TITLE: Medicine Walk AUTHOR: Richard Wagamese 246 pages

With the tremendous success of his bestseller Indian Horse still in our minds, Richard Wagamese offers us Medicine Walk

 

Mark conliffe

 

With the tremendous success of his bestseller Indian Horse still in our minds, Richard Wagamese offers us Medicine Walk, a beautifully and painfully honest novel about a father and son’s last days together.

Nearing death after years of hard drinking, Eldon Starlight asks his sixteen-year-old son Frank to take him to a place he knows in the backwoods to die, and then to bury him there. To this point Eldon has spent little time with Frank, and for Frank that time has consisted of hurtful experiences and broken promises, which he can’t shake. He has been raised instead by an older man and from him has learned how to live in BC’s wilderness. But he agrees to his father’s request, and they set off on a journey of physical and emotional struggles and discoveries.

The journey is the “medicine walk,” and it’s not just Eldon’s last effort for healing; it also is Frank’s chance to treat pains from the meetings with his father and unanswered questions about his mother. And, we learn quickly that walking and telling stories can be two of the most powerful forms of healing and treatment.

The importance of stories — yes, of their content, but also of creating them, of telling them to others and ourselves, of listening to and interpreting them, of realizing that some should have been told earlier, and of learning why some have certain tellers, audiences, and times to be told — lies at the heart of Medicine Walk, and with stunning grace Wagamese reveals this importance to us and makes it clear to Frank and Eldon.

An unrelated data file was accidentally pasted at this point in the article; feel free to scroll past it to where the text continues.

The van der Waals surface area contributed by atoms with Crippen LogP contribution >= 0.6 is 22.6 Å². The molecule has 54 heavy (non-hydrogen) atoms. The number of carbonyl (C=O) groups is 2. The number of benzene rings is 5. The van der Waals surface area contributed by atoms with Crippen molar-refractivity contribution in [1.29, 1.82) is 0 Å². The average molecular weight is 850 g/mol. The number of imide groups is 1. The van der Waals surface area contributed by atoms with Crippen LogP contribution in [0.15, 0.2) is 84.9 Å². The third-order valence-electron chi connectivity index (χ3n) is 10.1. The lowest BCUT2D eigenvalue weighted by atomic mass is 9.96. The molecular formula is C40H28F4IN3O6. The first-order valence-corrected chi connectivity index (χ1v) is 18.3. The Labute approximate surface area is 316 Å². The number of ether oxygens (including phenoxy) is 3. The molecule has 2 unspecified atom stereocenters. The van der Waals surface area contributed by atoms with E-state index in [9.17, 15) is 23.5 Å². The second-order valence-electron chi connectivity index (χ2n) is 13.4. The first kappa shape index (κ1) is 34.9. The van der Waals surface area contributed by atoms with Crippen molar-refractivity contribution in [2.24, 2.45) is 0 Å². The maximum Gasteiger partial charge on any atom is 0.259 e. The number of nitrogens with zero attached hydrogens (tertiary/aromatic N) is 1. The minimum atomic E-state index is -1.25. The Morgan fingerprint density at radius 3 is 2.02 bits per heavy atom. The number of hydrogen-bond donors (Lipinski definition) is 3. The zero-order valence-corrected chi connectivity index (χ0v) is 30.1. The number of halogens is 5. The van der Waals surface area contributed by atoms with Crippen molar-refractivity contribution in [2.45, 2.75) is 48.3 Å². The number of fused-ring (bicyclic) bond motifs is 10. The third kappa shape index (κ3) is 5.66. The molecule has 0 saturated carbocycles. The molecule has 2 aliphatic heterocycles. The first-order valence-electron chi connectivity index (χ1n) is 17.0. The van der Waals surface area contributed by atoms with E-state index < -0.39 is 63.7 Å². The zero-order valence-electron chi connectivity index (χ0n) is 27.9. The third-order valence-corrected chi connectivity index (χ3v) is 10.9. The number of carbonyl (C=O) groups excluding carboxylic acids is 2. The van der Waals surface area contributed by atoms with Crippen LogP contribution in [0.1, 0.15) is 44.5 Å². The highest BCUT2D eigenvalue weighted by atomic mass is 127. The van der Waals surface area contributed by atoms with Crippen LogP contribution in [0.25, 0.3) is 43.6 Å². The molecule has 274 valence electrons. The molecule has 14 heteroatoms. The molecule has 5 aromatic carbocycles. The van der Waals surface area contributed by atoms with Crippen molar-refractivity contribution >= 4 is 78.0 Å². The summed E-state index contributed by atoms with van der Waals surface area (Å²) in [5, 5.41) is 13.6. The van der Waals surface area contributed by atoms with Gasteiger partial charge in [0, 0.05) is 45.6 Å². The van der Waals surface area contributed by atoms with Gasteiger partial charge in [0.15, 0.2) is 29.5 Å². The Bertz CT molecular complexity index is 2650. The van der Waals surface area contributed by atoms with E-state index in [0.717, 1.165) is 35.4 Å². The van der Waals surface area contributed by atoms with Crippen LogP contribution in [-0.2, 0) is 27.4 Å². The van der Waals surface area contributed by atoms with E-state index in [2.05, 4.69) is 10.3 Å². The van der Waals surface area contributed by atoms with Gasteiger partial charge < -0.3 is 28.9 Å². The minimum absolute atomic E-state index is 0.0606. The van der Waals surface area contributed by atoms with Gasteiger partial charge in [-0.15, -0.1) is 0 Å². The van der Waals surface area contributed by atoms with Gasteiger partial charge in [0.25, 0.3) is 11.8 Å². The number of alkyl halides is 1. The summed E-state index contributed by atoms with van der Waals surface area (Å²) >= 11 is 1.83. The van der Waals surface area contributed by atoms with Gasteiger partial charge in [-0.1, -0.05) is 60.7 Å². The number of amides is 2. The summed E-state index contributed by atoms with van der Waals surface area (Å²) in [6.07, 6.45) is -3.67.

This importance is not just the force that inspires the novel’s scenes; stories are the source on which characters live in its world. Becka, the one person Frank and Eldon meet on their journey, helps Frank to understand this point as they watch Eldon, who is sleeping fitfully, shivering despite being close to the cabin’s fire. Frank wishes aloud that he had learned much earlier the stories his father is telling him only now:

“I get that some things take

some workin’ up to. But he

could die tonight fer all I know.”

“He won’t.”

His father moaned and the

kid regarded him. “He don’t

seem much of a warrior to

me.” He sipped at the tea.

“Who’s to say how much of

anythin’ we are?” Becka said.

“Seems to me the truth of us

is where it can’t be seen.

Comes to dyin’, I guess we all

got a right to what we be

lieve.”

“I can’t know what he be

lieves. He talks a lot, but I still

got no sense of him. So far it’s

all been stories.”

She only nodded. “It’s all we

are in the end. Our stories.”

 

Frank wants answers, he wants the one story that connects gaps in his past and helps him figure out who he is and who his father is, but only with time and listening will he understand that there have been challenges in telling stories that make Eldon who he is. To learn what these challenges are — and what they mean for his father and him — Frank must finish the medicine walk with Eldon.

 

 

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